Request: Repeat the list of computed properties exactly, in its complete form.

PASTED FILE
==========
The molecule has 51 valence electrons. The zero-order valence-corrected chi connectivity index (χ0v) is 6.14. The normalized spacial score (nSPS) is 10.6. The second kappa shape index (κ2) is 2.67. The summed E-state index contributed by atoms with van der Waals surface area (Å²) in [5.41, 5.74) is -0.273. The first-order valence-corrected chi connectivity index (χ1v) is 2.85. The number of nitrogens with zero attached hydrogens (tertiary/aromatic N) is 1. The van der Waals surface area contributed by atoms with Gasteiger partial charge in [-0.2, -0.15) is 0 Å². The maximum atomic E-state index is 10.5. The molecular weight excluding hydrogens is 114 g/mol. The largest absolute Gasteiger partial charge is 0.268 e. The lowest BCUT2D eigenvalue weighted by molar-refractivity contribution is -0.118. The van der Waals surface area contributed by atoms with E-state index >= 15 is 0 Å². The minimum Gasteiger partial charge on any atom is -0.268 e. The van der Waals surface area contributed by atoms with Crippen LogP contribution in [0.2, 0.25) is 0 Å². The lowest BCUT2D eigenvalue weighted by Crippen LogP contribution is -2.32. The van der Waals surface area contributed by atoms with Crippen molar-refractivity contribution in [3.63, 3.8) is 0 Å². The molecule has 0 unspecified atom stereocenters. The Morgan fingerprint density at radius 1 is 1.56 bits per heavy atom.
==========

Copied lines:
The molecule has 51 valence electrons. The zero-order valence-corrected chi connectivity index (χ0v) is 6.14. The normalized spacial score (nSPS) is 10.6. The second kappa shape index (κ2) is 2.67. The summed E-state index contributed by atoms with van der Waals surface area (Å²) in [5.41, 5.74) is -0.273. The first-order valence-corrected chi connectivity index (χ1v) is 2.85. The number of nitrogens with zero attached hydrogens (tertiary/aromatic N) is 1. The van der Waals surface area contributed by atoms with Gasteiger partial charge in [-0.2, -0.15) is 0 Å². The maximum atomic E-state index is 10.5. The molecular weight excluding hydrogens is 114 g/mol. The largest absolute Gasteiger partial charge is 0.268 e. The lowest BCUT2D eigenvalue weighted by molar-refractivity contribution is -0.118. The van der Waals surface area contributed by atoms with E-state index >= 15 is 0 Å². The minimum Gasteiger partial charge on any atom is -0.268 e. The van der Waals surface area contributed by atoms with Crippen LogP contribution in [0.2, 0.25) is 0 Å². The lowest BCUT2D eigenvalue weighted by Crippen LogP contribution is -2.32. The van der Waals surface area contributed by atoms with Crippen molar-refractivity contribution in [3.63, 3.8) is 0 Å². The molecule has 0 unspecified atom stereocenters. The Morgan fingerprint density at radius 1 is 1.56 bits per heavy atom.